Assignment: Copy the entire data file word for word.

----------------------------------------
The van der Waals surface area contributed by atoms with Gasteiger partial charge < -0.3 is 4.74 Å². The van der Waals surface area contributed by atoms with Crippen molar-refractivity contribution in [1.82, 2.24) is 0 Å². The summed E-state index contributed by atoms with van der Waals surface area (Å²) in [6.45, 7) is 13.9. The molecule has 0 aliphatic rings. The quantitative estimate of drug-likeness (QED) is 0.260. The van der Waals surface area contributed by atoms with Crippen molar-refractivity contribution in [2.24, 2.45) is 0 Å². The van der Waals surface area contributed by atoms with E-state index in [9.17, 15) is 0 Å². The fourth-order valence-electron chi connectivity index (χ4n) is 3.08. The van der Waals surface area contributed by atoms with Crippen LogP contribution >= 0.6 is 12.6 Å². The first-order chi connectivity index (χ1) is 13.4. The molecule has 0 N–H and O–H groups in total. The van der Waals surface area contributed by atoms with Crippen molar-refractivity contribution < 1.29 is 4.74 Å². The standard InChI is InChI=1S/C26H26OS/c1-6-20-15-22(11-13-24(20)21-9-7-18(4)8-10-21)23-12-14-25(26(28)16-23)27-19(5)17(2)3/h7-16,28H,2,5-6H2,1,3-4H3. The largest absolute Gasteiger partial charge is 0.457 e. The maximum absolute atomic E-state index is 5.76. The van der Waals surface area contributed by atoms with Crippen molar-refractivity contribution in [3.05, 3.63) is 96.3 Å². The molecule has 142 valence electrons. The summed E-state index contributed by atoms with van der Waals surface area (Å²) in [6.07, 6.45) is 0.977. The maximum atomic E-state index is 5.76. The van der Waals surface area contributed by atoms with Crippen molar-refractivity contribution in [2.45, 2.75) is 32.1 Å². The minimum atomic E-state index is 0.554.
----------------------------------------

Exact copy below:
The van der Waals surface area contributed by atoms with Gasteiger partial charge < -0.3 is 4.74 Å². The van der Waals surface area contributed by atoms with Crippen molar-refractivity contribution in [1.82, 2.24) is 0 Å². The summed E-state index contributed by atoms with van der Waals surface area (Å²) in [6.45, 7) is 13.9. The molecule has 0 aliphatic rings. The quantitative estimate of drug-likeness (QED) is 0.260. The van der Waals surface area contributed by atoms with Crippen molar-refractivity contribution in [2.24, 2.45) is 0 Å². The van der Waals surface area contributed by atoms with E-state index in [9.17, 15) is 0 Å². The fourth-order valence-electron chi connectivity index (χ4n) is 3.08. The van der Waals surface area contributed by atoms with Crippen LogP contribution >= 0.6 is 12.6 Å². The first-order chi connectivity index (χ1) is 13.4. The molecule has 0 N–H and O–H groups in total. The van der Waals surface area contributed by atoms with Crippen molar-refractivity contribution < 1.29 is 4.74 Å². The standard InChI is InChI=1S/C26H26OS/c1-6-20-15-22(11-13-24(20)21-9-7-18(4)8-10-21)23-12-14-25(26(28)16-23)27-19(5)17(2)3/h7-16,28H,2,5-6H2,1,3-4H3. The largest absolute Gasteiger partial charge is 0.457 e. The maximum absolute atomic E-state index is 5.76. The van der Waals surface area contributed by atoms with Crippen molar-refractivity contribution in [3.05, 3.63) is 96.3 Å². The molecule has 142 valence electrons. The summed E-state index contributed by atoms with van der Waals surface area (Å²) in [6.07, 6.45) is 0.977. The maximum atomic E-state index is 5.76. The van der Waals surface area contributed by atoms with Crippen molar-refractivity contribution in [2.45, 2.75) is 32.1 Å². The minimum atomic E-state index is 0.554.